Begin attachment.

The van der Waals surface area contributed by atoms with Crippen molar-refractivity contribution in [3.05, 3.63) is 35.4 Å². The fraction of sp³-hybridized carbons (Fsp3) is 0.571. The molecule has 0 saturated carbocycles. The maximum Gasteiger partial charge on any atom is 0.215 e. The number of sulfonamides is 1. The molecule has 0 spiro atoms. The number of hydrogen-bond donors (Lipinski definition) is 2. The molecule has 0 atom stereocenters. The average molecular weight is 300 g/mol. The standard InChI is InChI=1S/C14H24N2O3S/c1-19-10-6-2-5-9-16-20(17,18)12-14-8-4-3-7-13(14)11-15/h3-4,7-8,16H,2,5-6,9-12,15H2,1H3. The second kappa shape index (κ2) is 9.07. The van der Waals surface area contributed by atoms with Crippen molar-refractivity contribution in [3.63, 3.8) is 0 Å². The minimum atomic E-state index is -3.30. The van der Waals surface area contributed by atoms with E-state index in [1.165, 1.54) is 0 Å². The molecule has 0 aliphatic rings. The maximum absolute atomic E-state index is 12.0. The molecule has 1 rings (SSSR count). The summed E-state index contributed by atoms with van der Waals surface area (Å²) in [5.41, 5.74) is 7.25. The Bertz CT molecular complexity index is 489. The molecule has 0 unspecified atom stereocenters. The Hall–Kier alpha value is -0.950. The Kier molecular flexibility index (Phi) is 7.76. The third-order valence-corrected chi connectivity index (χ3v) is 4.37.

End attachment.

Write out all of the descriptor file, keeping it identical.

The van der Waals surface area contributed by atoms with Crippen molar-refractivity contribution in [3.05, 3.63) is 35.4 Å². The fraction of sp³-hybridized carbons (Fsp3) is 0.571. The molecule has 0 saturated carbocycles. The maximum Gasteiger partial charge on any atom is 0.215 e. The number of sulfonamides is 1. The molecule has 0 spiro atoms. The number of hydrogen-bond donors (Lipinski definition) is 2. The molecule has 0 atom stereocenters. The average molecular weight is 300 g/mol. The standard InChI is InChI=1S/C14H24N2O3S/c1-19-10-6-2-5-9-16-20(17,18)12-14-8-4-3-7-13(14)11-15/h3-4,7-8,16H,2,5-6,9-12,15H2,1H3. The second kappa shape index (κ2) is 9.07. The van der Waals surface area contributed by atoms with Crippen molar-refractivity contribution in [3.63, 3.8) is 0 Å². The minimum atomic E-state index is -3.30. The van der Waals surface area contributed by atoms with E-state index in [1.165, 1.54) is 0 Å². The molecule has 0 aliphatic rings. The maximum absolute atomic E-state index is 12.0. The molecule has 1 rings (SSSR count). The summed E-state index contributed by atoms with van der Waals surface area (Å²) in [5.41, 5.74) is 7.25. The Bertz CT molecular complexity index is 489. The molecule has 0 unspecified atom stereocenters. The Hall–Kier alpha value is -0.950. The Kier molecular flexibility index (Phi) is 7.76. The third-order valence-corrected chi connectivity index (χ3v) is 4.37.